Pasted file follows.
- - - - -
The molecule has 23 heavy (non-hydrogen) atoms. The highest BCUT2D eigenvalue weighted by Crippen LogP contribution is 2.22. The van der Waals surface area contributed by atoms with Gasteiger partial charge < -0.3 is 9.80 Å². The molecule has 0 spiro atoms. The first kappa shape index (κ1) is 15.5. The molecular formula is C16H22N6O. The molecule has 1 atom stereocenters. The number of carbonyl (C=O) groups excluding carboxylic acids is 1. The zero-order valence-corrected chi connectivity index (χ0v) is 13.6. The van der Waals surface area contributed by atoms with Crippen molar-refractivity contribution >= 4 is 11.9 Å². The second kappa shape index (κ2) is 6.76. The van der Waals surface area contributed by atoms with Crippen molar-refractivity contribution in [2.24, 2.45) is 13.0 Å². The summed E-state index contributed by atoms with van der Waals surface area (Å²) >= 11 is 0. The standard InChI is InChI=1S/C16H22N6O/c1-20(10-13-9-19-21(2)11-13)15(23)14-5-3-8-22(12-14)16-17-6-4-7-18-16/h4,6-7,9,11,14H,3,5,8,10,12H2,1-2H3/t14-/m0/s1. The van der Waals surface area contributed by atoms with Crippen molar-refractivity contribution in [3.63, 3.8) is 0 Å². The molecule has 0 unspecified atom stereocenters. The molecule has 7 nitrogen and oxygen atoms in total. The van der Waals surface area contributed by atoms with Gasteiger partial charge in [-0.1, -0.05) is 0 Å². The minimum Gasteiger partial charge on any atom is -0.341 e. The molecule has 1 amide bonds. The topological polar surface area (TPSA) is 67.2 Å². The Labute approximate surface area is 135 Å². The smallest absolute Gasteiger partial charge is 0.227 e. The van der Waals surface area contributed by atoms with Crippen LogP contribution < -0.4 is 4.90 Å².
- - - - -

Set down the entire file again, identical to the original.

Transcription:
The molecule has 23 heavy (non-hydrogen) atoms. The highest BCUT2D eigenvalue weighted by Crippen LogP contribution is 2.22. The van der Waals surface area contributed by atoms with Gasteiger partial charge < -0.3 is 9.80 Å². The molecule has 0 spiro atoms. The first kappa shape index (κ1) is 15.5. The molecular formula is C16H22N6O. The molecule has 1 atom stereocenters. The number of carbonyl (C=O) groups excluding carboxylic acids is 1. The zero-order valence-corrected chi connectivity index (χ0v) is 13.6. The van der Waals surface area contributed by atoms with Crippen molar-refractivity contribution >= 4 is 11.9 Å². The second kappa shape index (κ2) is 6.76. The van der Waals surface area contributed by atoms with Crippen molar-refractivity contribution in [2.24, 2.45) is 13.0 Å². The summed E-state index contributed by atoms with van der Waals surface area (Å²) >= 11 is 0. The standard InChI is InChI=1S/C16H22N6O/c1-20(10-13-9-19-21(2)11-13)15(23)14-5-3-8-22(12-14)16-17-6-4-7-18-16/h4,6-7,9,11,14H,3,5,8,10,12H2,1-2H3/t14-/m0/s1. The van der Waals surface area contributed by atoms with Crippen molar-refractivity contribution in [3.63, 3.8) is 0 Å². The molecule has 0 unspecified atom stereocenters. The molecule has 7 nitrogen and oxygen atoms in total. The van der Waals surface area contributed by atoms with Gasteiger partial charge in [-0.1, -0.05) is 0 Å². The minimum Gasteiger partial charge on any atom is -0.341 e. The molecule has 1 amide bonds. The topological polar surface area (TPSA) is 67.2 Å². The Labute approximate surface area is 135 Å². The smallest absolute Gasteiger partial charge is 0.227 e. The van der Waals surface area contributed by atoms with Crippen LogP contribution < -0.4 is 4.90 Å².